(Montreal) A dozen organizations and professional associations on Friday demanded that Quebec health professionals pass a law imposing restrictions on the number of patients.
Updated yesterday at 3:56 p.m.
Jerome Rousseau, vice-president of the Federation Interprofessional de la Sante du Quebec (FIQ), told a news conference in Montreal that “safe ratios must be the standard that applies everywhere.”
He encouraged companies and individuals to add their signatures to requests that are available online.
“There are significant problems in our health system, our staff are overworked and tired,” he explained. Patients, clients, nursing staff and caregivers are in serious trouble. ⁇
He gave the example of a nurse with 150 patients in his care and “must choose the care she should provide” as it is impossible to meet all her needs.
“Our healthcare professionals no longer have to prioritize the care of specific patients over others,” added Sonia Monsier, chairwoman for FIQ’s private sector unit.
She recalled that CHSLD residents needed more intensive care, but the resources available were not always in line with this new reality. In the aftermath of the genocide in these neighborhoods, she appealed, “the status quo no longer tolerates anyone.”
Fight the shortage
Kenja Rahmi, a spokeswoman for the Quebec Association of Nurses, argued that the shortage of health workers was not an excuse for not imposing ratios.
“It’s not a shortage problem, it’s retaining nursing staff,” she said, adding that poor conditions would create a vicious circle where more workers would leave the field.
Therefore, according to her, the ratios are “a central solution to improve the network’s ability to attract and retain nurses”.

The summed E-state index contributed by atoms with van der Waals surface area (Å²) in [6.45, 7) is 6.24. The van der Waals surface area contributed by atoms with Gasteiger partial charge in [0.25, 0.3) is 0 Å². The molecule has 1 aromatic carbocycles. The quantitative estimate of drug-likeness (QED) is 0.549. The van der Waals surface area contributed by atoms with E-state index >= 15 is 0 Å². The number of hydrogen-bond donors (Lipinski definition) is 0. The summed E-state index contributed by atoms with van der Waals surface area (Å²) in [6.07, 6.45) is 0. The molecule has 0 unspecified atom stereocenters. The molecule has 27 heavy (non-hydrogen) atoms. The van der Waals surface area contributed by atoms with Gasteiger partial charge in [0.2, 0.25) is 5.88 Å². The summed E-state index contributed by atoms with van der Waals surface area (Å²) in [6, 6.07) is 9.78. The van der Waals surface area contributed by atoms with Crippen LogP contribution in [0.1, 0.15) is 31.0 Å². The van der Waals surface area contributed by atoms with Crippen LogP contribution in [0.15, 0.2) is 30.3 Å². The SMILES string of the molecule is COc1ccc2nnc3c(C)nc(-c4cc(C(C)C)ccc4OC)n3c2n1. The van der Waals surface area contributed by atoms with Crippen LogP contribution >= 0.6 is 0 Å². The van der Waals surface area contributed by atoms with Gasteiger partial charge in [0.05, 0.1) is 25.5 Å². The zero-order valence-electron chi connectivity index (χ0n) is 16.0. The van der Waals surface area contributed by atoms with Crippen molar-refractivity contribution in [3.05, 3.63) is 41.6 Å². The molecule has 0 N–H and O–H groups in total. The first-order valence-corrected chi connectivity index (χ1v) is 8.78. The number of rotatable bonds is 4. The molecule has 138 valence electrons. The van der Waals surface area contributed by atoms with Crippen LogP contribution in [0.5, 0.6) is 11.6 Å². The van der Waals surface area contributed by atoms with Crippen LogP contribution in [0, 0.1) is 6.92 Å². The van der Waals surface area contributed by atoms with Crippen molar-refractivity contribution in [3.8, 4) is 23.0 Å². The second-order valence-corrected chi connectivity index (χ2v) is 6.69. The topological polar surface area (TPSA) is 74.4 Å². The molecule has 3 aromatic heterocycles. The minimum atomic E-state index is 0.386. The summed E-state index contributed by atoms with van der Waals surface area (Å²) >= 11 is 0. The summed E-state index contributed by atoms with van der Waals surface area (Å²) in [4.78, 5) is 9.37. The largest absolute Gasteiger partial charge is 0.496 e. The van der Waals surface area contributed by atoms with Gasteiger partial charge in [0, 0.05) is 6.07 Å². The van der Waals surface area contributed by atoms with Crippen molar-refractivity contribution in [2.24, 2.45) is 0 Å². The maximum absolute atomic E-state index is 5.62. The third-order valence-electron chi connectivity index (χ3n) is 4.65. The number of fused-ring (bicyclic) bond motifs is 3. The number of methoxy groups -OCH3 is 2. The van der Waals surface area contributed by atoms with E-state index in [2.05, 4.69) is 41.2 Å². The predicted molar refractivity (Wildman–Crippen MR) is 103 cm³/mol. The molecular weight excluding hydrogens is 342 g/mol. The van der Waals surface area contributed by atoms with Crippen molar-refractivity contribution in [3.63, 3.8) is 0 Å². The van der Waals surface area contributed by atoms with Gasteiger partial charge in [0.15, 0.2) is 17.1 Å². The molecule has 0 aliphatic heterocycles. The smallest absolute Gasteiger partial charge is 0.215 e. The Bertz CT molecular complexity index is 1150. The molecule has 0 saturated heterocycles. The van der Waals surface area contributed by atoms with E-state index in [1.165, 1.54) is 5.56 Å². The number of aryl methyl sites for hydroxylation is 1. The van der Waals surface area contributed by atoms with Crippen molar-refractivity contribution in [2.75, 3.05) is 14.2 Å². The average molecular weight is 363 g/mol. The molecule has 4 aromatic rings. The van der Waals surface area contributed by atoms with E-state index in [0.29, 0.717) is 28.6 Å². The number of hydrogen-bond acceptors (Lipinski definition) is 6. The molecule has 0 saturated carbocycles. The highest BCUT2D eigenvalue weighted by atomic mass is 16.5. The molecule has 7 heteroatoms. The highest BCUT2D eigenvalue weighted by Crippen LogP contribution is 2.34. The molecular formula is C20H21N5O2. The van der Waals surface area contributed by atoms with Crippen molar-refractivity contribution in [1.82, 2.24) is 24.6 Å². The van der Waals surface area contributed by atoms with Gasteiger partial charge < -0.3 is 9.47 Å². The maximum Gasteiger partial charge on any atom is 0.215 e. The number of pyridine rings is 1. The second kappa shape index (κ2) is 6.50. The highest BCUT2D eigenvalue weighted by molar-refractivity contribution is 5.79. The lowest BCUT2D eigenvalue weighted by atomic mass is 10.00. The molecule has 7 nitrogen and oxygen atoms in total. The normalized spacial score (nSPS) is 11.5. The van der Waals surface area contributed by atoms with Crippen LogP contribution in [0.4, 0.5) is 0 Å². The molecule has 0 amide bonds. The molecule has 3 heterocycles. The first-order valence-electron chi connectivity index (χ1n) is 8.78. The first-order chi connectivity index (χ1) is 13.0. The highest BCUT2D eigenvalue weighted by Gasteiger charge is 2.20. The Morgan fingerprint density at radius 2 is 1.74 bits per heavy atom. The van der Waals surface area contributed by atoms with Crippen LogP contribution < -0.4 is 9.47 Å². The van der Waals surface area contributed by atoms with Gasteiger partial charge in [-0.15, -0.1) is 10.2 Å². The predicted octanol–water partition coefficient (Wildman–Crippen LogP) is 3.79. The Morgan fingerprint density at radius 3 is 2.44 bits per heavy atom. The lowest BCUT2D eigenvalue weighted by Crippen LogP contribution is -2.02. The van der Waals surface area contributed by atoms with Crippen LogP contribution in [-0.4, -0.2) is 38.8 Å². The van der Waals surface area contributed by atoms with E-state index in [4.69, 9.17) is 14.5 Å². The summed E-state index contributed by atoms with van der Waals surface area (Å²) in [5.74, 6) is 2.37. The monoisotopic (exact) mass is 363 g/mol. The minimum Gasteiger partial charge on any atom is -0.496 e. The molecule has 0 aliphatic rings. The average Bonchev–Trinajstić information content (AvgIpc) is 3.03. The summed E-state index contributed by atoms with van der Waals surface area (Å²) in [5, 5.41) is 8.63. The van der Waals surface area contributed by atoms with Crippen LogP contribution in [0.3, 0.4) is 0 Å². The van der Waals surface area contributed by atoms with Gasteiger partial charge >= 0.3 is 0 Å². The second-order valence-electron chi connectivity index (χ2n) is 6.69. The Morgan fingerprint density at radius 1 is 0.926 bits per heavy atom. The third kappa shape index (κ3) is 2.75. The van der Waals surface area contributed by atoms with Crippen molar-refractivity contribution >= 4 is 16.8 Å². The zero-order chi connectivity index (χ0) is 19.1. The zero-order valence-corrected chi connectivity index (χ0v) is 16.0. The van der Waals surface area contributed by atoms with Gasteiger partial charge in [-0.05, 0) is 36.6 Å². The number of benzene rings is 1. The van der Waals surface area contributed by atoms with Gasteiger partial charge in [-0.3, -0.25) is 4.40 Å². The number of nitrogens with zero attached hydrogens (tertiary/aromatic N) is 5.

“A lot of nurses are running away from ER because they don’t feel safe,” she gave as an example.
Mr Rousseau said poor working conditions could also lead to “a large number of disabilities in the health network” due to “occupational fatigue” or that employees “go too fast to injure themselves”.
Coalition members did not provide numbers regarding the safe patient-to-healthcare worker ratio, as it varies widely from case to case.
That is why the president of the Quebec Nurses’ Order, Luke Mathews, has called for the development of “tools for determining the severity of care for patients” and therefore the amount of work they can do. .
Claire Thibault, head of external communications at the Quebec Nursing Consultation and Influence Group, also stressed the importance of a “rigorous mechanism for adjusting ratios to clients’ needs”.
To date, the Interprofessional Health Federation, the Quebec Association of Nurses, the Quebec Association of Gerontological Nurses, the Quebec Nursing Consultation and Influence Group, the Popular Education and Community Action Movement of Quebec, the Quebec Physicians of Help, and the public Quebec’s Order of Nurses, Proche Aidens Quebec, Riso FADOQ and Interprofessional Grouping of Retired Health Services Workers.
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